Preparations for the Forum on Educational Theatre April 21-24, 2016 are well underway. To register, To register, visit the registration page.
As we gear up for the event, we will post descriptions of some of the presentations–one of which appears below:
Workshop: Challenging a Japanese Model of Friendship through Drama: Would You Be Able to Sacrifice Yourself for Your Friend?
The Japan Foundation London has developed the ‘JFL Japanese Scheme of Work for Primary Schools’ since Modern Foreign Language in the National Curriculum in England became compulsory at Key Stage 2 in September 2014. It is based on the ‘Key Stage 2 Framework for Languages’ (Department for Education and Skills, 2005) and the ‘JF Standard for Japanese-Language Education 2010’ (Japan Foundation, 2010), both of which originates in Council of Europe’s language education policies.
I developed one of units for Year 4 students in the scheme with a Japanese language advisor in the Japan Foundation London. In the unit, we introduced Hirosuke Hamada’s children’s story, ‘Naita Akaoni’ (Red Demon Cried), and taught some of Japanese words, manners and cultures through the dramatization of parts of the story. Above all, we focused on exploring one of the important themes in the story: we unpacked a Japanese model of friendship associated with self-sacrifice and in doing so attempted to develop the ability to decenter and critical cultural awareness, which, according to Council of Europe’s language education policies, essential to intercultural understanding.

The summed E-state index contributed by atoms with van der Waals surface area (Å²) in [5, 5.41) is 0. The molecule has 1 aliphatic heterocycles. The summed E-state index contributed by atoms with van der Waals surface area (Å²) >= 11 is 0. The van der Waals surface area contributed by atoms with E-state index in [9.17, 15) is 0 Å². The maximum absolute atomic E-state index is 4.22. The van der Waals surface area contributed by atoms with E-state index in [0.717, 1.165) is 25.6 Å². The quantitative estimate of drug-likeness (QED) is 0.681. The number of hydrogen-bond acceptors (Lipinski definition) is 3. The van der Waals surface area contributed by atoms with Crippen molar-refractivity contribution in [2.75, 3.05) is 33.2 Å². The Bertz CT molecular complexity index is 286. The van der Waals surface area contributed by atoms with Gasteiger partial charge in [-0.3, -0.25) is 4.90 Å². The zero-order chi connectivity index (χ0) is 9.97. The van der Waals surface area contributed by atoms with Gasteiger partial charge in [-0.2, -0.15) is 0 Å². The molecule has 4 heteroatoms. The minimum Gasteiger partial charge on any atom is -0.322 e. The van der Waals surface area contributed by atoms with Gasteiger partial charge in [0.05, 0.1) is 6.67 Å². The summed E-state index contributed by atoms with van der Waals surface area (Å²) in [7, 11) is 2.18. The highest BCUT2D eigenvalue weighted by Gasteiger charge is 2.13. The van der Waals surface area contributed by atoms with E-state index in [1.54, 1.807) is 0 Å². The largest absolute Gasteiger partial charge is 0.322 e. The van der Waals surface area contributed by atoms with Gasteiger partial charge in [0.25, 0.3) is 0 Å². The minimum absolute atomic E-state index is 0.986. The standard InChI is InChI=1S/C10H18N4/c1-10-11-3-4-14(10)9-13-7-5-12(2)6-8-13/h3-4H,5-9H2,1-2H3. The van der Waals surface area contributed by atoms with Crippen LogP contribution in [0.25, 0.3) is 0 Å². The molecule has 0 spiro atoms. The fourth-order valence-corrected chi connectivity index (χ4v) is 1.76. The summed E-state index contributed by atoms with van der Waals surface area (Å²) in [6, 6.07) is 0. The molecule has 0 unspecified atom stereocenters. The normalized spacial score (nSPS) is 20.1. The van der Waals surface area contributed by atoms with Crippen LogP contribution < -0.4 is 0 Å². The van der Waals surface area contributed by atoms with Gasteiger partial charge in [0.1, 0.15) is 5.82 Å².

In my workshop, I am going to introduce a shorter version of this unit. We will dramatize parts of the story and discuss about this Japanese model of friendship associated with self-sacrifice through this process. At the same time, we look at how we can adopt conventions of Japanese traditional theatre within the framework of the English model of drama education.
Norifumi Hida, MFA (East 15, Essex), PhD (Warwick). teaches class struggle, gender, ethnicity and multiculturalism in theatre at Toho Gakuen College of Drama and Music and English language and stories through theatre and drama at Seisen University in Tokyo. As a teaching artist and director of theatre for young audiences, he developed in his most recent production, Hospital Theatre Project 2015, a site-specific multi-sensory theatrical performance for children with disabilities. He was formerly a Research Associate to the MA in Theatre for Young Audiences at Rose Bruford College in London. He is a founding and board member of the Next Generation, ASSITEJ.